People engagement is big business. Get it right and your profits, morale, wellbeing and retention will soar. Get it wrong, or worse still, do nothing, and you may as well hold open the door and watch your best people walk straight into the welcoming arms of the competition.
With a plethora of agencies publicising the latest in engagement tools, technology, techniques and reports, why is it that engagement levels seem to be stagnating in places like the US and UK? Business leaders have a wealth of experience and information at their fingertips, and yet, a vibrant, harmonised working culture still alludes many and remains a distant dawn.
So what is this magic formula that makes some organisations feel more cohesive and united than others? Is it simply hard work and big engagement budgets or could it be something else, something so basic that it’s often overlooked?
With the Six Nations in full flow in Europe and the strategic minds of Warren Gatland and Eddie Jones vying for supremacy, what they, and all sports coaches agree on, it’s about understanding the basics, executing them well and doing them consistently which is key to success, on and off the field. The same analogy can be applied to employee engagement insofar there’s very little point in rolling out an all-encompassing, high budget engagement programme if the audience isn’t ready to listen or they’ve yet to experience the fundamentals that will underpin long term success.
Our experience has shown there are three main factors that separate a good business from a highly successful one:
- They invest time to understand the essence of what makes them great and distil in to simple, working processes.
- They not only provide an exceptional client or customer service but also promote a bottom up, collaborative culture with clear communication channels.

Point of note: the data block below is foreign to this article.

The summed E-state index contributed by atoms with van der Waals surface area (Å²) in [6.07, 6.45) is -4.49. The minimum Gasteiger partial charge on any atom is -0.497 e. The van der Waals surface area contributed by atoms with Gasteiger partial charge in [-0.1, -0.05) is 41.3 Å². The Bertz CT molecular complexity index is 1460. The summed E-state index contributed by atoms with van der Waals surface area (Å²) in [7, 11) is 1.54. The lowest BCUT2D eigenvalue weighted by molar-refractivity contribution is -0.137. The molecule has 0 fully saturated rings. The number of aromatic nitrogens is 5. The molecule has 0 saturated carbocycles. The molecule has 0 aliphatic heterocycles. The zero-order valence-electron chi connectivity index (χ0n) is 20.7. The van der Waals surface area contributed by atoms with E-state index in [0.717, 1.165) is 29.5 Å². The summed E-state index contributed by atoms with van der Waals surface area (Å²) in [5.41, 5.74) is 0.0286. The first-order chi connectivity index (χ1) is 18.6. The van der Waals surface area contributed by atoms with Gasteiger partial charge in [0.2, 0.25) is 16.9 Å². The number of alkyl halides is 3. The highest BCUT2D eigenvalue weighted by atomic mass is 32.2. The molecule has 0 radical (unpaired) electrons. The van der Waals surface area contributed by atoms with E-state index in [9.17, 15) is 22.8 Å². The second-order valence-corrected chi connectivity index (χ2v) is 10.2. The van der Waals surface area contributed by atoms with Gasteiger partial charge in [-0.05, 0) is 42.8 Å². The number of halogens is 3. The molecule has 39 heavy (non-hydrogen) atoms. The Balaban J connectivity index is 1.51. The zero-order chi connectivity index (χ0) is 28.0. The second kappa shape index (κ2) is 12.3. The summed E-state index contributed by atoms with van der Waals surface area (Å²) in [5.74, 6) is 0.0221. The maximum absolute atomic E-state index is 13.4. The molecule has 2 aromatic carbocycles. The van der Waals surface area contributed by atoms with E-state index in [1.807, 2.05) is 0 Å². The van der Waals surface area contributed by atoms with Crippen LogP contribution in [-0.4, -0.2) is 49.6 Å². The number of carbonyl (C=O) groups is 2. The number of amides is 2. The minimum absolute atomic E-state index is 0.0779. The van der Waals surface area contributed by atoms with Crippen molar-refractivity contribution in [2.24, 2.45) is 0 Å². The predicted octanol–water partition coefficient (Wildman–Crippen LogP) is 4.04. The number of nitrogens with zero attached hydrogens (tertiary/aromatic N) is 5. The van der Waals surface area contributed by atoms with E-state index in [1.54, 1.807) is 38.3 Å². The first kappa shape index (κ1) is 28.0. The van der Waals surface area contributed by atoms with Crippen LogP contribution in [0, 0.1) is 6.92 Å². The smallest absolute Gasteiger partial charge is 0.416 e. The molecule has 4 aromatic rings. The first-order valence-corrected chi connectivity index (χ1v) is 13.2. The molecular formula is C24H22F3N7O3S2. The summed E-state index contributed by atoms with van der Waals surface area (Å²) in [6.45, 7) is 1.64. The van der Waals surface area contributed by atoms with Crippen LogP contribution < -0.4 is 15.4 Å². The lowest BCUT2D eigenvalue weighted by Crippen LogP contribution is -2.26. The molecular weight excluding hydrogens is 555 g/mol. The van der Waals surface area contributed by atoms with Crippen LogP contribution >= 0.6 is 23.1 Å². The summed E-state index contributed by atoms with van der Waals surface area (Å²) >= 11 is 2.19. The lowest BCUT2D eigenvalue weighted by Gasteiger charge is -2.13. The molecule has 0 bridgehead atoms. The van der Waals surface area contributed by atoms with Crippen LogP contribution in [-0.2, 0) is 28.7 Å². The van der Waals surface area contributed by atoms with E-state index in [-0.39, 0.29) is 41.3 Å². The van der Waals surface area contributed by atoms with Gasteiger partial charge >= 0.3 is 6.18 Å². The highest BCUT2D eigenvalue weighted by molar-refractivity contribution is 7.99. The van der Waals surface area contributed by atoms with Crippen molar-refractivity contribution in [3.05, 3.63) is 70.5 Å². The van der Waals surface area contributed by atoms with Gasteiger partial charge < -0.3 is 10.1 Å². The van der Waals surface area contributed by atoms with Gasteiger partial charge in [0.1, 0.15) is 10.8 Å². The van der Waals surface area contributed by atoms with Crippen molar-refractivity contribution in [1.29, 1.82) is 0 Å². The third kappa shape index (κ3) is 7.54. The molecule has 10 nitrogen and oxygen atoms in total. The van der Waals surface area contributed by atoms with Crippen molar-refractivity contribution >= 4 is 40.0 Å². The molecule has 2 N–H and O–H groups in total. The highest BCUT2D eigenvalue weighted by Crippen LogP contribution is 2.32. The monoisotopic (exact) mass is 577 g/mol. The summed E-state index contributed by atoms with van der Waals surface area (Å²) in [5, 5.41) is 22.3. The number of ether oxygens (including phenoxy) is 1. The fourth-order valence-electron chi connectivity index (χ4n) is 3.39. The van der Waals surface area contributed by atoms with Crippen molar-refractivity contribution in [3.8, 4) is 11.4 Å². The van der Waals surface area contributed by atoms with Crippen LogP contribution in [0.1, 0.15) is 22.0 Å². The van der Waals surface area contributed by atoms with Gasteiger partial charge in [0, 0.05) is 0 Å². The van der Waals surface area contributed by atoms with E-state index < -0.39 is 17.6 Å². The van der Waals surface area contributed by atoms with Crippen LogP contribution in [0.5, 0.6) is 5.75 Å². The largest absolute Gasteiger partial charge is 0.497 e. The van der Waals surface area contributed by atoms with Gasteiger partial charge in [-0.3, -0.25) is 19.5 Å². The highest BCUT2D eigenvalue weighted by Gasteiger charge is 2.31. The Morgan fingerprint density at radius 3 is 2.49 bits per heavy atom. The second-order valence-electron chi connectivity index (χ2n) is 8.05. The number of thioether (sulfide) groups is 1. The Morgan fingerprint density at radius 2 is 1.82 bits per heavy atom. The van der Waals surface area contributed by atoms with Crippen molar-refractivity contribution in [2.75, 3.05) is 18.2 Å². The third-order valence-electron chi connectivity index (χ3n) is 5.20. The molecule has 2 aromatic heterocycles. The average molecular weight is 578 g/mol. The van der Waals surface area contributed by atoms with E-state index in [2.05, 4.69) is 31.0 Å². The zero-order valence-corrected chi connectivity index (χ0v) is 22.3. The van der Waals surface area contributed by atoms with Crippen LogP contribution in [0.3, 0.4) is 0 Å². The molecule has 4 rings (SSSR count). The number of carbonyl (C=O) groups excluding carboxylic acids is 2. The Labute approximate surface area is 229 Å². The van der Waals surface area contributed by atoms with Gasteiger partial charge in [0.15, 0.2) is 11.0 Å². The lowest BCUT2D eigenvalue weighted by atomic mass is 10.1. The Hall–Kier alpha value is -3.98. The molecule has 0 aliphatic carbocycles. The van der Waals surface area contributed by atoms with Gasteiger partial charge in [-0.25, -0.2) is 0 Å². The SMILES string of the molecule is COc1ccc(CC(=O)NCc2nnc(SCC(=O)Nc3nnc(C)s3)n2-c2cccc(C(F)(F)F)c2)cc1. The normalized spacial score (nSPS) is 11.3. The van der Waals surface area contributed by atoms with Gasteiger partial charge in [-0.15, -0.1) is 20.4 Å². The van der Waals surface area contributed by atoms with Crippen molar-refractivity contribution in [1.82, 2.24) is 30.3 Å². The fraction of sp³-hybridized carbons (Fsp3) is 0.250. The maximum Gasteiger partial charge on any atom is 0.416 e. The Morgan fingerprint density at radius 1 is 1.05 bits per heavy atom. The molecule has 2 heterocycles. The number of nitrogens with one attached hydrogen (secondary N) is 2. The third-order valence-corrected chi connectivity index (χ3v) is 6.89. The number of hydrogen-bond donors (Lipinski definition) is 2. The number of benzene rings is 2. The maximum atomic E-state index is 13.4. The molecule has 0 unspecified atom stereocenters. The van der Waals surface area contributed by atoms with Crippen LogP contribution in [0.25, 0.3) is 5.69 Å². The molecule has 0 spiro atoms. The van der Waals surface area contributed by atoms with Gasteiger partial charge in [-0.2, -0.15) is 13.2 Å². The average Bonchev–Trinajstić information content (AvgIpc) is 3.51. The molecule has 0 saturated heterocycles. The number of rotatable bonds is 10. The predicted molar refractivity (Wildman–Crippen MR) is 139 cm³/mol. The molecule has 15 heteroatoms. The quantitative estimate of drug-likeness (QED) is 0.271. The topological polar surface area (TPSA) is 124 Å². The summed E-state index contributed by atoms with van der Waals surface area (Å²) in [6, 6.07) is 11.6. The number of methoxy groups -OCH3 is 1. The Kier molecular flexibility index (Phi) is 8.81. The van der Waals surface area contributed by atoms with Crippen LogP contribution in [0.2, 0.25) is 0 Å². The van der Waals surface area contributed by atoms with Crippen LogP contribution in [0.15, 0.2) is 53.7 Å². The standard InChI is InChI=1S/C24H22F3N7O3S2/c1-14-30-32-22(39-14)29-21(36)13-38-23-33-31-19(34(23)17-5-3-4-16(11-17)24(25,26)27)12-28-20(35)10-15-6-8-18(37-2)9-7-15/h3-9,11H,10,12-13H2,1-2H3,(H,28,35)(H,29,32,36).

- They listen to what makes their people tick, and adapt accordingly.
The magic is then bottled and sprinkled in liberal amounts throughout the organisation on a daily basis.
The good news is a sustainable, cohesive culture isn’t exclusive and doesn’t need huge amounts of financial investment. What is required, is for leaders to visibly demonstrate their willingness and commitment, and critically, align their business strategy to desired cultural behaviours and outcomes. This alone, however will not create a holistic, engagement culture.
For many organisations, the crucial element often missing is actually something far simpler. In fact, it’s one of the most basic human functions that dictates our professional and social make up; COMMUNICATION. It’s why humans are top of the food chain; it’s how we continue to evolve and thrive. It’s why we are surrounded with an endless stream of innovation. Conversely, the lack of communication can create tension, misunderstanding and inefficiencies. Whether we do it intentionally or subconsciously, we communicate constantly.
The ability to communicate a story or complex business process that resonates with the intended audience, that produces the desired outcomes, is indeed a powerful tool. It’s the glue that helps unite people with organisational visions, values and culture. Knowing how to communicate and doing it consistently will underpin and provide the cornerstones of any successful, sustainable engagement programme, that in turn, will promote collaboration and increase discretionary effort.
Employee engagement is without doubt a complex beast because people are complex, with individual requirements and where one size definitely doesn’t fit all. Successful businesses adopt various techniques and approaches that combine to produce a seamless, united culture that ultimately makes people feel wanted, appreciated and valued.
So the next time someone says, “What are we doing to improve our company engagement or culture?”, ask yourself, do we truly understand our people? Are we doing the basics well? Are we actually communicating with them? And remember, communication is a two-way process. If no one is listening, then you’re simply talking to yourself…
Article: Nick Dean, Sales & Marketing Director, Passion Inc.